Skip to 5 minutes and 2 secondsFor our purpose in exploring future energy systems, we will again be able to focus our approach more strongly than more general environmental, economic models. Regarding consumers, we will simply use a demand function that is the relation that describes how much electricity consumers want to use in total at a given price of electricity. Regarding the natural environment, we will assume a perfectly mixing pollutant. And thus simply add the emissions of all firms. This is a very reasonable approach for greenhouse gas emissions, which are the main concern in most energy systems. Finally, regarding markets, we only have to model the electricity market as we use the output abatement choice model that connects only to this market.

Skip to 5 minutes and 56 secondsUsually we will assume perfect competition on this market. Thus we derive consumer and firm behaviour for a given but not yet derived price. And then use the balancing equation to explain the market clearing price. In contrast, if we want to model imperfect competition, we could assume that a firm or consumer anticipates his or her influence on the market clearing price, and optimises firms or consumers behaviour under this assumption. Overall, we now have everything that we need to build and use our first model that describes firms as actors in the energy system.

How to complete a model

Economic models consist of building blocks. In addition to these blocks, you will need three more types of building blocks for your construction:

  • consumer behaviour
  • markets
  • natural environment

These blocks serve to connect the dots left open by your model of firm behaviour. They have to be chosen so that they fit to each other and to the model of firm behaviour that you have selected.

Consumer behaviour

Consumer behaviour

In general, economic models describe consumers as choosing between different goods while being subject to a budget constraint. However, in environmental economic models, we focus on emissions so that the choice among different goods is not that important, but we rarely need much sophistication for the consumer side, and thus usually extend the model of firm behaviour in the simplest possible way.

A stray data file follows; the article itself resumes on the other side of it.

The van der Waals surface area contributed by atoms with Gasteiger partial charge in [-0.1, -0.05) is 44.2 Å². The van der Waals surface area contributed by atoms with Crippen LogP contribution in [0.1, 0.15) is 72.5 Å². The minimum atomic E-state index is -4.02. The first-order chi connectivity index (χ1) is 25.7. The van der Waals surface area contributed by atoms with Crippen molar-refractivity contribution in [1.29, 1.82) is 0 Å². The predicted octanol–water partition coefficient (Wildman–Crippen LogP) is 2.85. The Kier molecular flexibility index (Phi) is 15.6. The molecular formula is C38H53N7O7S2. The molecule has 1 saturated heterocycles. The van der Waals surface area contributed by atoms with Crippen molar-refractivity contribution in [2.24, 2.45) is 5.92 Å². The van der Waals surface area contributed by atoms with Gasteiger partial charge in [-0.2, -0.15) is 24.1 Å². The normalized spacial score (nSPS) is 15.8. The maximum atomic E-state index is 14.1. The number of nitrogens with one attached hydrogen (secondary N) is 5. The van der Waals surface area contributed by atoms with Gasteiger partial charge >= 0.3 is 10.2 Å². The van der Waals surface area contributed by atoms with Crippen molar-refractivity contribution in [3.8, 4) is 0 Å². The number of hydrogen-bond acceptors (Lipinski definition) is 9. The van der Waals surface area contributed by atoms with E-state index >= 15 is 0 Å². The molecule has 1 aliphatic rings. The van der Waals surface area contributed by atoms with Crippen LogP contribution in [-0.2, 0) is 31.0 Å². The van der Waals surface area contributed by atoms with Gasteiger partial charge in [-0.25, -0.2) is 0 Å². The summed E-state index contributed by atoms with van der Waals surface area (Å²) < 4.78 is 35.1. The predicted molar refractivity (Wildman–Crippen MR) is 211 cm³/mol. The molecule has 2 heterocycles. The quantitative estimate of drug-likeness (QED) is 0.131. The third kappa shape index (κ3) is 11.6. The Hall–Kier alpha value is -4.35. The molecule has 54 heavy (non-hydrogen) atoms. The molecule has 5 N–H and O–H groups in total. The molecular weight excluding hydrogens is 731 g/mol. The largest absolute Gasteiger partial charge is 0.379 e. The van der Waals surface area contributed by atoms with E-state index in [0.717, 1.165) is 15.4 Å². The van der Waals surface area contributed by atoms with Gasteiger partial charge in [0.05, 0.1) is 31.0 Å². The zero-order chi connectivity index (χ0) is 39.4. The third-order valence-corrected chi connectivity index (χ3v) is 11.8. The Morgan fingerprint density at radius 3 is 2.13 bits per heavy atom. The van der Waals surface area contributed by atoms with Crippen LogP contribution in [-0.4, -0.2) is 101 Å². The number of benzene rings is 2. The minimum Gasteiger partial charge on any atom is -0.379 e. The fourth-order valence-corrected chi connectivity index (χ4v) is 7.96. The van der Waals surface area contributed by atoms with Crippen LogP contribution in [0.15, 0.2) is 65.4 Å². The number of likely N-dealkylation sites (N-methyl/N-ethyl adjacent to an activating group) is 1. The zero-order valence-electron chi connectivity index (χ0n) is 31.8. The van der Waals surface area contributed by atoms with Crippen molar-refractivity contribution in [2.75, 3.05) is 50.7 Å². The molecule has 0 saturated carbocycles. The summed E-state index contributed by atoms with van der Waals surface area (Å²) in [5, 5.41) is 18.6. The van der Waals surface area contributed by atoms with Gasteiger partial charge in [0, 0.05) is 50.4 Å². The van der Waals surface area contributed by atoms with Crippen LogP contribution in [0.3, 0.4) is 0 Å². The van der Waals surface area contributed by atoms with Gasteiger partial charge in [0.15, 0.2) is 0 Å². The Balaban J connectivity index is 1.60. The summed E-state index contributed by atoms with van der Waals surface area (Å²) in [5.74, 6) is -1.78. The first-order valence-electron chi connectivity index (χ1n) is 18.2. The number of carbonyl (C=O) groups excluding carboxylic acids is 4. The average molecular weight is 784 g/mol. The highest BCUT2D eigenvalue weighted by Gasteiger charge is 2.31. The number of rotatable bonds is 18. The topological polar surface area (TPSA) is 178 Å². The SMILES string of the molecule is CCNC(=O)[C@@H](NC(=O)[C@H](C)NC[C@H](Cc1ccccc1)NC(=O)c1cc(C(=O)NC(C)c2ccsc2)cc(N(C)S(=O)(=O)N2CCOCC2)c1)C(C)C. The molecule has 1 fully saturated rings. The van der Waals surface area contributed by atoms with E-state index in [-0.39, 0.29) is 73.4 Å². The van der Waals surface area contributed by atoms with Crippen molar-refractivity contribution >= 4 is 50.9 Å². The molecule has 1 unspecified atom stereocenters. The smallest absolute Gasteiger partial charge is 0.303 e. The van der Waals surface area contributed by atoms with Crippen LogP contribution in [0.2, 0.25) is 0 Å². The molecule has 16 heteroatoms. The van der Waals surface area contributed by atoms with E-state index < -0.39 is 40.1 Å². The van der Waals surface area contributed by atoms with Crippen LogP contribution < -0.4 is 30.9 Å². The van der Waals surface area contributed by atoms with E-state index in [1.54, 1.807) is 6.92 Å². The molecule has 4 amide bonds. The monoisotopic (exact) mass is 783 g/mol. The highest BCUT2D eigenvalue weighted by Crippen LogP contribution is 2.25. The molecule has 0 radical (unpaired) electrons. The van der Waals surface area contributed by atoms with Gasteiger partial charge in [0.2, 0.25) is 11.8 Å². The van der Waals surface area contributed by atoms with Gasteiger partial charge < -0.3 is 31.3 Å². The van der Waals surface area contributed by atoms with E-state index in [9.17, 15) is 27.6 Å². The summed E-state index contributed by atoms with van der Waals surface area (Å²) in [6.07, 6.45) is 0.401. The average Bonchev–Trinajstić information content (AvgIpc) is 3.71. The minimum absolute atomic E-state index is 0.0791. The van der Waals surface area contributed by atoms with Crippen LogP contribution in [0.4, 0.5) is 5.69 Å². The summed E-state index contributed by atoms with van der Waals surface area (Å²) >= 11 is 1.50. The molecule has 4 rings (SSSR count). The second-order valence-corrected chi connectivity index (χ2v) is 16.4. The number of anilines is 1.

If you have selected the Emission Choice Model (ECM) for firm behaviour, there is very little to do in depicting consumer behaviour. The Emission Choice Model describes only emissions. Thus, in the case of the Emission Choice Model, you only add a damage function to your description of firm behaviour.

If you selected the Output Abatement Choice Model (OACM), firms produce output and emissions. On the consumer side, you thus have to describe the well-being derived from consuming the product and the damage caused by emissions.

In case of the Input Choice Model (ICM), you also have to describe where the inputs come from. Thus, you will usually need a model that describes labour supply, capital supply, and the supply of all other factors.

 Markets and the natural environment

Markets and the natural environment

In most cases, we can use balancing equations to both ends. A market is modelled by assuming that what flows into the market has to equal what is drawn from the market. We already used this approach in your very first example where you analyzed the supply-demand balance of an electricity system. Similar, environmental aspects can often be added via definition or balance equations. For example how emissions accumulate in the atmosphere or wastewater of different firms gathers in a lake.

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This video is from the free online course:

Exploring Possible Futures: Modeling in Environmental and Energy Economics

University of Basel